16-year-old Helena Muffly wrote exactly 100 years ago today:
Tuesday, July 4, 1911: The fourth of July is almost over and I have barely given it a thought. That shows that I am not given to celebration on this day having nothing to shoot up in the air. A good reason.
Her middle-aged granddaughter’s comments 100 years later:
A hundred years ago the national media was highlighting the dangers of fireworks. The following is an excerpt of an article in the Ladies Home Journal.
The Killing of Children: 131 More Little Ones Added to the Fearful List
A FOREWORD: The figures given here can be accepted as authoritative. They are figures collated by “The Journal of the American Medical Association” of Chicago from returns sent to it by health officers, hospital superintendents, physicians, and other reliable sources in every part of the country.
The Editor of The Ladies Home Journal
One hundred and thirty-one children were killed either by fireworks or as the result of fireworks in the celebration of the last Fourth of July. This is a lower total than we have had since 1903, due to the rapidly growing feeling among the sensible part of the American people for a radical change of celebrating the day.
Wherever common-sense has ruled and fireworks have been actually and entirely forbidden the results were certainly splendid.
Trenton, New Jersey, for instance, prohibited all fireworks for the first time last year. Not a child was killed nor an injury reported. The year before 58 injuries were reported and 1 killed.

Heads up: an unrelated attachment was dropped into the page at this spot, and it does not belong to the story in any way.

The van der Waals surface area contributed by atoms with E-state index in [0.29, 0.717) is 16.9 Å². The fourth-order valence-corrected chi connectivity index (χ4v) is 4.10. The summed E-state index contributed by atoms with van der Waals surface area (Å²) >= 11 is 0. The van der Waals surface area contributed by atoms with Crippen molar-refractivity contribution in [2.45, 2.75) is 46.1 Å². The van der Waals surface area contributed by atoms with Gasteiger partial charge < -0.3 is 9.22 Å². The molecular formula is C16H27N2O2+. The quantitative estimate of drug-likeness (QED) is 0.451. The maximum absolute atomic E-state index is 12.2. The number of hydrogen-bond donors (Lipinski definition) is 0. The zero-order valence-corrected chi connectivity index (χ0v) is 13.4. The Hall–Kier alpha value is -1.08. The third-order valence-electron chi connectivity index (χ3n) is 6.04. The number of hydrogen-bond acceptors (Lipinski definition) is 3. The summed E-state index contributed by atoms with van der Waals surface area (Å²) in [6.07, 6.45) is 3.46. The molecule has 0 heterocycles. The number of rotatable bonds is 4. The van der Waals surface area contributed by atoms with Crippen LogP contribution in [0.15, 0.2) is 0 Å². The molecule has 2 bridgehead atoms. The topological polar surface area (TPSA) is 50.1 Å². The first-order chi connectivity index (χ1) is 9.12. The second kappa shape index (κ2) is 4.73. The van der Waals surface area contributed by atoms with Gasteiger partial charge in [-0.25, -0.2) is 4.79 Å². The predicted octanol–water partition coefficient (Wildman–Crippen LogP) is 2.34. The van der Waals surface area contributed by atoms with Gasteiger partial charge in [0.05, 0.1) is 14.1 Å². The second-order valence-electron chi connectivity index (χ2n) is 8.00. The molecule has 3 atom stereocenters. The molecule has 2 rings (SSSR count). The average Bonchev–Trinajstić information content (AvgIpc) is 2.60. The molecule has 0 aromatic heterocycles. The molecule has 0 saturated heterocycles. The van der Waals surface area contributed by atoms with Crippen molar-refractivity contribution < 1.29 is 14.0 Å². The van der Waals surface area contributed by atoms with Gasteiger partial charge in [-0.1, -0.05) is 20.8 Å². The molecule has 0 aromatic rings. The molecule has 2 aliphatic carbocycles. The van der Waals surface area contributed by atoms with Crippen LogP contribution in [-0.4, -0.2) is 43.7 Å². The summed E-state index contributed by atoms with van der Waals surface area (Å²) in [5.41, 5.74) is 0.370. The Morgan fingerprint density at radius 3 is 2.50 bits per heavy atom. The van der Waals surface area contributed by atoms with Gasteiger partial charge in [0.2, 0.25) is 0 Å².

Cleveland, Ohio, where fireworks have been prohibited for two years, had only 1 injury last year, 4 the year before, while 93 were injured and 12 were killed the previous year when fireworks were permitted. . . .
The third city in America, Philadelphia, leads all the cities of the country with the blackest record for 1910: 409 children were killed or maimed in Philadelphia last Fourth of July. A creditable record the the city that is supposed to be the cradle of American liberty and patriotism! A conscientious effort made by a score of the leading citizens of Philadelphia last year to enact a prohibitive fireworks ordinance was met by the comment from the Mayor that he could see no reason why children should not be allowed their fireworks and their fun. “Their fun”! And this in the face of the fact that , during the short period of only four Fourths of July, THERE HAVE BEEN KILLED AND MAIMED IN PHILADELPHIA ALONE ONE THOUSNAD SIX HUNDRED AND THIRTEEN CHILDREN
A humane record in order that children may have “their fun”! Just how long the people of Philadelphia will permit their city to show the blackest Fourth of July record of any city it is difficult to say.
There are other cities too, whose people sadly need an awakening on this barbarous Fourth of July method of celebration. Pittsburg, Pennsylvania, for example, is co-equal with New York in presenting the largest number of children killed. . . .
There is but one way for a city to stop this fearful increasing roll of little ones killed and maimed each year. The responsibility clearly rests with city governments, since the employment of death-dealing methods of celebration is subject to their regulation. It is, therefore, up to the city governments to decide whether or not the maiming of thousands, the agonizing deaths from lockjaw, and the burning to death of little children by fire from fireworks are to be continued. And that a prohibitory ordinance is the only effective and permanent method is shown by the results in Baltimore, Washington, Cleveland, and Trenton.
But the people of every community must ask for such an ordinance and insist that it shall be passed. And now, before we get too close to another Fourth of July, is the time to act.
Ladies Home Journal (March 1, 1911)